Business

Boston submits formal bid for GE headquarters

The company began looking to leave Fairfield, Conn., last year after state legislators threatened to raise corporate taxes.

Bob Child/Associated Press/File 2002

The company began looking to leave Fairfield, Conn., last year after state legislators threatened to raise corporate taxes.

The city of Boston and the state have submitted their formal proposal to bring General Electric Co.’s world headquarters to Boston, and some participants in the process are hopeful about the region’s prospects, according to people with knowledge of the matter.

The industrial conglomerate continues to focus on locations on the South Boston waterfront, including a property owned by the Massachusetts Port Authority and another on Summer Street. Local officials are awaiting word from Fairfield, Conn.-based GE, which they think could come as soon as this week.

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If GE does move to Boston, it would probably provide a massive psychic boost, on top of an economic lift, to the city, highlighting the burgeoning high-tech climate in the state’s business community.

Representatives of GE and the Baker and Walsh administrations declined to comment.

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The company began looking to move out of Connecticut last year after state legislators threatened to raise corporate taxes. Chief executive Jeffrey Immelt, in a widely cited letter to employees in June, said he had assembled a team to look into the company’s options “to relocate corporate HQ to another state with a more pro-business environment.”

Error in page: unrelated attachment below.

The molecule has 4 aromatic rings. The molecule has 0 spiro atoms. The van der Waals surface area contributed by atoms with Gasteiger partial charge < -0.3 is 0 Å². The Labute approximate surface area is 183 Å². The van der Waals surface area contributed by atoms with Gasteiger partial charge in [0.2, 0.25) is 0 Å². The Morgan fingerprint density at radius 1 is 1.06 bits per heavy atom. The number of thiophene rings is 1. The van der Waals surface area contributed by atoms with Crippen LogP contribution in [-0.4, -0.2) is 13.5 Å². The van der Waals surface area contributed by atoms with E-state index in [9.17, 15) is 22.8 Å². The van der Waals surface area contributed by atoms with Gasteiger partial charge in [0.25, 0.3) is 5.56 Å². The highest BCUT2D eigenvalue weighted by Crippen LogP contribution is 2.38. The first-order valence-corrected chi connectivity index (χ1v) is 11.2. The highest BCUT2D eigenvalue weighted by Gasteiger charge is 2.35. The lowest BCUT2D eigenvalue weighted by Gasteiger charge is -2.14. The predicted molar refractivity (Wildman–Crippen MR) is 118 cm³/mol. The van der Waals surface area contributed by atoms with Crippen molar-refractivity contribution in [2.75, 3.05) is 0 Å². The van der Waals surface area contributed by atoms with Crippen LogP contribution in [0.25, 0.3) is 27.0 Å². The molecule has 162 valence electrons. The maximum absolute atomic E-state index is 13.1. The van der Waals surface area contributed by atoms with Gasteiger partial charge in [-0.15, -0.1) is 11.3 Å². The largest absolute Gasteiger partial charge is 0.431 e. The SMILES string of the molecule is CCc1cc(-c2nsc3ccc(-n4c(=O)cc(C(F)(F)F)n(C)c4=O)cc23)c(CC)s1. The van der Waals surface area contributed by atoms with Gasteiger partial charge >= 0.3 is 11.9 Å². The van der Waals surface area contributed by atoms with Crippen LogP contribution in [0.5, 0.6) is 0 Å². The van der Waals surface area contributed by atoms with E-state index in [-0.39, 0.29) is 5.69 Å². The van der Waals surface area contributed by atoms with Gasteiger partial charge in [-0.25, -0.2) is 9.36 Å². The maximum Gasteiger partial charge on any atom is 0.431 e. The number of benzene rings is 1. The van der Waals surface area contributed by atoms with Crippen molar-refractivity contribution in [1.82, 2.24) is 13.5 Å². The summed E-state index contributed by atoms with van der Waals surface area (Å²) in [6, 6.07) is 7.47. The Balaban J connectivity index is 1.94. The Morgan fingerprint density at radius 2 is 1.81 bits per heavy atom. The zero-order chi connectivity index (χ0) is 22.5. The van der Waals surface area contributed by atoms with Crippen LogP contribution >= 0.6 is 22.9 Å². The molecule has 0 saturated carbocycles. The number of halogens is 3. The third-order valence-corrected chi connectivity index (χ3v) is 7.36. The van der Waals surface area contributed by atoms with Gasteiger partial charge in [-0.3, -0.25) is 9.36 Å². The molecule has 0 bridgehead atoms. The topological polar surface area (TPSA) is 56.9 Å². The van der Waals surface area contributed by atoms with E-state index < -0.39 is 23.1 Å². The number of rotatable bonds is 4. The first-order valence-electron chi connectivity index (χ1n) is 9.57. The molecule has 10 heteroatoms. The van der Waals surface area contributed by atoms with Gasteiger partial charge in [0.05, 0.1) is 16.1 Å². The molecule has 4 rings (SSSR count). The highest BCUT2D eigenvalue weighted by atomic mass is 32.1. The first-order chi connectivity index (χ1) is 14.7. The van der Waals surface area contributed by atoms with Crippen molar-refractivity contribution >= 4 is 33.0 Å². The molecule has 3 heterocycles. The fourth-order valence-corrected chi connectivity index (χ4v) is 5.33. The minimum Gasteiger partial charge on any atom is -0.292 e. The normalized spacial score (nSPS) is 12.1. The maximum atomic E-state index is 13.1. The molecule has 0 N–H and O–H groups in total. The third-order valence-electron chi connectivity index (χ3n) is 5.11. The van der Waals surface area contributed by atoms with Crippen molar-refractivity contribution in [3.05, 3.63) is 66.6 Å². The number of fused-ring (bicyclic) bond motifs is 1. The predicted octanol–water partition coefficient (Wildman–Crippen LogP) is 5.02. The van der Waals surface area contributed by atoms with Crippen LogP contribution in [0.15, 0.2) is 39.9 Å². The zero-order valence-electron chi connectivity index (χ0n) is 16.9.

GE has been based in Fairfield since the mid-1970s.

Representatives for the company have been tight-lipped about the finalists in the search. Other cities that have been or are being considered by GE include New York, Providence, and Atlanta.

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“I would say the common thinking today is that Connecticut comes in third place, at the highest,” said Scott Frantz, a Republican state senator from Fairfield County.

While the company has not ruled out staying in Fairfield, Immelt has been frank about the reasons for looking elsewhere.

“We’re a company that . . . doesn’t look for special deals, but we need an ecosystem that’s forward-looking, that’s future-looking,” he told the Business Council of Fairfield County in November, as reported by the Stamford Advocate.

Boston and state officials have been in frequent discussions over the past weeks with each other and with GE to nail down details.

Shirley Leung can be reached at shirley.leung@globe.com. Follow her on Twitter @leung. Jon Chesto can be reached at jon.chesto@globe.com. Follow him on Twitter @jonchesto.
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